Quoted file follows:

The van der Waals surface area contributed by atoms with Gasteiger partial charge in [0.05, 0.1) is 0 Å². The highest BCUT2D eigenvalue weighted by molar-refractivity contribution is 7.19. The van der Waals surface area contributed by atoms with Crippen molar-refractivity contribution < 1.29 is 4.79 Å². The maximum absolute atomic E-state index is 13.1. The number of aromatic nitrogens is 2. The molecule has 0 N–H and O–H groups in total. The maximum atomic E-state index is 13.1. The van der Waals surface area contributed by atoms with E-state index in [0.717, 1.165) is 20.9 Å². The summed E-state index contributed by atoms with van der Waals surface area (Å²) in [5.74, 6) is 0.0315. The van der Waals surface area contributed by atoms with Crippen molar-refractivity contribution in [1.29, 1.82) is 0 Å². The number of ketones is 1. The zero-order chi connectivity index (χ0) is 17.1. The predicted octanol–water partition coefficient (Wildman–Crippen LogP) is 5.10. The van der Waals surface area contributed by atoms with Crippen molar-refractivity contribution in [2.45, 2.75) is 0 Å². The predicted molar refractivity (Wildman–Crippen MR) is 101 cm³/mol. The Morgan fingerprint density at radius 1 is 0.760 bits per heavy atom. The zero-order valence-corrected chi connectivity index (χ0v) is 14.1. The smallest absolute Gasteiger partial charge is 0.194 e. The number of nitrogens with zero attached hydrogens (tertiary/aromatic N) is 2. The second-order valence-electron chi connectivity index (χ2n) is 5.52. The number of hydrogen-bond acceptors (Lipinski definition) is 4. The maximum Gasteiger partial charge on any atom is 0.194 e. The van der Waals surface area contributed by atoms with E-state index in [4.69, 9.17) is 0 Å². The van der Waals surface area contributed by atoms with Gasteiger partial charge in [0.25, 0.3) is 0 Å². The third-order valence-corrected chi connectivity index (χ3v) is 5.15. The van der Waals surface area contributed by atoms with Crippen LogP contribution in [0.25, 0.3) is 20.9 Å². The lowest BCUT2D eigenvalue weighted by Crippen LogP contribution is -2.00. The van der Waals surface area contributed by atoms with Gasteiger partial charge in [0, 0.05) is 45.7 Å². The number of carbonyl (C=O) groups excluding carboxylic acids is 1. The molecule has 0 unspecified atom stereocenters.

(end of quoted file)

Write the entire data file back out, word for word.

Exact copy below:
The van der Waals surface area contributed by atoms with Gasteiger partial charge in [0.05, 0.1) is 0 Å². The highest BCUT2D eigenvalue weighted by molar-refractivity contribution is 7.19. The van der Waals surface area contributed by atoms with Crippen molar-refractivity contribution < 1.29 is 4.79 Å². The maximum absolute atomic E-state index is 13.1. The number of aromatic nitrogens is 2. The molecule has 0 N–H and O–H groups in total. The maximum atomic E-state index is 13.1. The van der Waals surface area contributed by atoms with E-state index in [0.717, 1.165) is 20.9 Å². The summed E-state index contributed by atoms with van der Waals surface area (Å²) in [5.74, 6) is 0.0315. The van der Waals surface area contributed by atoms with Crippen molar-refractivity contribution in [1.29, 1.82) is 0 Å². The number of ketones is 1. The zero-order chi connectivity index (χ0) is 17.1. The predicted octanol–water partition coefficient (Wildman–Crippen LogP) is 5.10. The van der Waals surface area contributed by atoms with Crippen molar-refractivity contribution in [2.45, 2.75) is 0 Å². The predicted molar refractivity (Wildman–Crippen MR) is 101 cm³/mol. The Morgan fingerprint density at radius 1 is 0.760 bits per heavy atom. The zero-order valence-corrected chi connectivity index (χ0v) is 14.1. The smallest absolute Gasteiger partial charge is 0.194 e. The number of nitrogens with zero attached hydrogens (tertiary/aromatic N) is 2. The second-order valence-electron chi connectivity index (χ2n) is 5.52. The number of hydrogen-bond acceptors (Lipinski definition) is 4. The maximum Gasteiger partial charge on any atom is 0.194 e. The van der Waals surface area contributed by atoms with E-state index in [4.69, 9.17) is 0 Å². The van der Waals surface area contributed by atoms with Gasteiger partial charge in [0.25, 0.3) is 0 Å². The third-order valence-corrected chi connectivity index (χ3v) is 5.15. The van der Waals surface area contributed by atoms with Crippen LogP contribution in [0.25, 0.3) is 20.9 Å². The lowest BCUT2D eigenvalue weighted by Crippen LogP contribution is -2.00. The van der Waals surface area contributed by atoms with Gasteiger partial charge in [0, 0.05) is 45.7 Å². The number of carbonyl (C=O) groups excluding carboxylic acids is 1. The molecule has 0 unspecified atom stereocenters.